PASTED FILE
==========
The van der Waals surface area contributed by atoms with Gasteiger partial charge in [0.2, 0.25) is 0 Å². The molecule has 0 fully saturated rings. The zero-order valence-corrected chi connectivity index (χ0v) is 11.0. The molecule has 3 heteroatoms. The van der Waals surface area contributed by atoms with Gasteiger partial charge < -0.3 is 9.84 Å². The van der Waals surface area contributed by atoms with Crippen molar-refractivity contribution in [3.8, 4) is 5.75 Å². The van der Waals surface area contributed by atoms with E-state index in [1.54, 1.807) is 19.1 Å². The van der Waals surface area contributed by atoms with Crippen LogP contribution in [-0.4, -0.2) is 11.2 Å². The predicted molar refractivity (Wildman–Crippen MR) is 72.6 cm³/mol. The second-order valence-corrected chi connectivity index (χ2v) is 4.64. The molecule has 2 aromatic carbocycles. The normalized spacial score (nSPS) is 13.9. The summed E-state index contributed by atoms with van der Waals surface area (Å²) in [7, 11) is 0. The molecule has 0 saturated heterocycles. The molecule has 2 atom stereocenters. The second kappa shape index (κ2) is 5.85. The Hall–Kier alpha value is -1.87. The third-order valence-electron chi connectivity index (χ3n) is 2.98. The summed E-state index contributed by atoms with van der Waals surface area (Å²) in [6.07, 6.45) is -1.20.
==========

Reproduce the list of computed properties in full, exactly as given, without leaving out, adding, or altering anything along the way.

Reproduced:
The van der Waals surface area contributed by atoms with Gasteiger partial charge in [0.2, 0.25) is 0 Å². The molecule has 0 fully saturated rings. The zero-order valence-corrected chi connectivity index (χ0v) is 11.0. The molecule has 3 heteroatoms. The van der Waals surface area contributed by atoms with Gasteiger partial charge < -0.3 is 9.84 Å². The van der Waals surface area contributed by atoms with Crippen molar-refractivity contribution in [3.8, 4) is 5.75 Å². The van der Waals surface area contributed by atoms with E-state index in [1.54, 1.807) is 19.1 Å². The van der Waals surface area contributed by atoms with Crippen LogP contribution in [-0.4, -0.2) is 11.2 Å². The predicted molar refractivity (Wildman–Crippen MR) is 72.6 cm³/mol. The second-order valence-corrected chi connectivity index (χ2v) is 4.64. The molecule has 2 aromatic carbocycles. The normalized spacial score (nSPS) is 13.9. The summed E-state index contributed by atoms with van der Waals surface area (Å²) in [7, 11) is 0. The molecule has 0 saturated heterocycles. The molecule has 2 atom stereocenters. The second kappa shape index (κ2) is 5.85. The Hall–Kier alpha value is -1.87. The third-order valence-electron chi connectivity index (χ3n) is 2.98. The summed E-state index contributed by atoms with van der Waals surface area (Å²) in [6.07, 6.45) is -1.20.